Caught by the River

The Inchbeg Fishing School

12th February 2009

The River Field


from Hannah Hamilton;

The Inchbeg Fishing School was started by my father, Jack Hamilton, in 1996. Jack grew up just over the road in the house we currently live in, and fished these waters every day as a boy in the 1930s. It was always his dream to own The River Field, as it is known, and when he moved home after 40 years in England, he finally bought it. He and my mother, Kathie, cleaned up the field over the course of a summer: they pulled sacks of refuse out of the bed of the river by hand, peeled back the overgrown banks and planted 500 native trees including ash, oak, sally, birch, lime and beech to provide a habitat for local wildlife and to get to work on our carbon footprint!

The school was opened to the public and it became a success with both tourists and locals, especially primary schools who were keen to learn about our indigenous wildlife and the effects of river pollution, a cause my father was passionate about.

The school was his pride and joy, however in recent years his health has failed him and he is no longer able to do what he loves. I intend to re-open the school for the 2009 season as a not-for-profit enterprise, and donate the proceeds to the Alzheimer’s Society.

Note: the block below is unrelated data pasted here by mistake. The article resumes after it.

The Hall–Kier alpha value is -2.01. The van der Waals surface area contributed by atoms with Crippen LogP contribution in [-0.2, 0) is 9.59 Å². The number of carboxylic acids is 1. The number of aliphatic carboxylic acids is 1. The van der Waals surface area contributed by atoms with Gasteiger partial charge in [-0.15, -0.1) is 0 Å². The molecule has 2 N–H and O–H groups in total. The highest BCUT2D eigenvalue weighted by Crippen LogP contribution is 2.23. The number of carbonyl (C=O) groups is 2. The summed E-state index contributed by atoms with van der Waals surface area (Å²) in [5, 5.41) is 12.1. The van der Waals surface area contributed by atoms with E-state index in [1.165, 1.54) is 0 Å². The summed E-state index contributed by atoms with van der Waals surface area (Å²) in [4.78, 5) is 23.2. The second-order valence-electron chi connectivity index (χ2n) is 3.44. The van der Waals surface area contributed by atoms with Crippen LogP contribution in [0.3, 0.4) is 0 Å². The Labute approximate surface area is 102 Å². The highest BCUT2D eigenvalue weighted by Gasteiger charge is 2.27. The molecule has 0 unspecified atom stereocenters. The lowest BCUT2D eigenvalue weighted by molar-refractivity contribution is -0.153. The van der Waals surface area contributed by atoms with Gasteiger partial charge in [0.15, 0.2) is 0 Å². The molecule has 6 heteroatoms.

For further information please go to the website.


It was in this field that I learned to fly fish, under my father’s strict instruction. This, he informed me, with an elegant crack of his 12 foot split cane salmon rod, was an art form, and one to which all fishermen aspire. I was taught to tie flies in the dark. I learned to anticipate the rise and select the appropriate fly (sedges and green olives the favourites, black gnats after 10pm). I perfected my cast and put my own spin on the motion (born of necessity, I did not have my father’s biceps) that allowed me to present my fly to the fish with the finesse of a silver service waitress, anywhere at all on the river. He said that was the mark of a good fly fisher. I took his words seriously, and practiced casting onto a rise in a deep hole under a tree on the other bank with the wind against me till my hands filled up with welts.

Summer nights by the Nore. The swish of a cast. The cold rush of water around my legs (we never did care much for waders). Diamond stars in a pitch black sky. The splash of sprats jumping. The deep tantalising gulp of big trout rising. My rod. My daddy. And me.

from River Man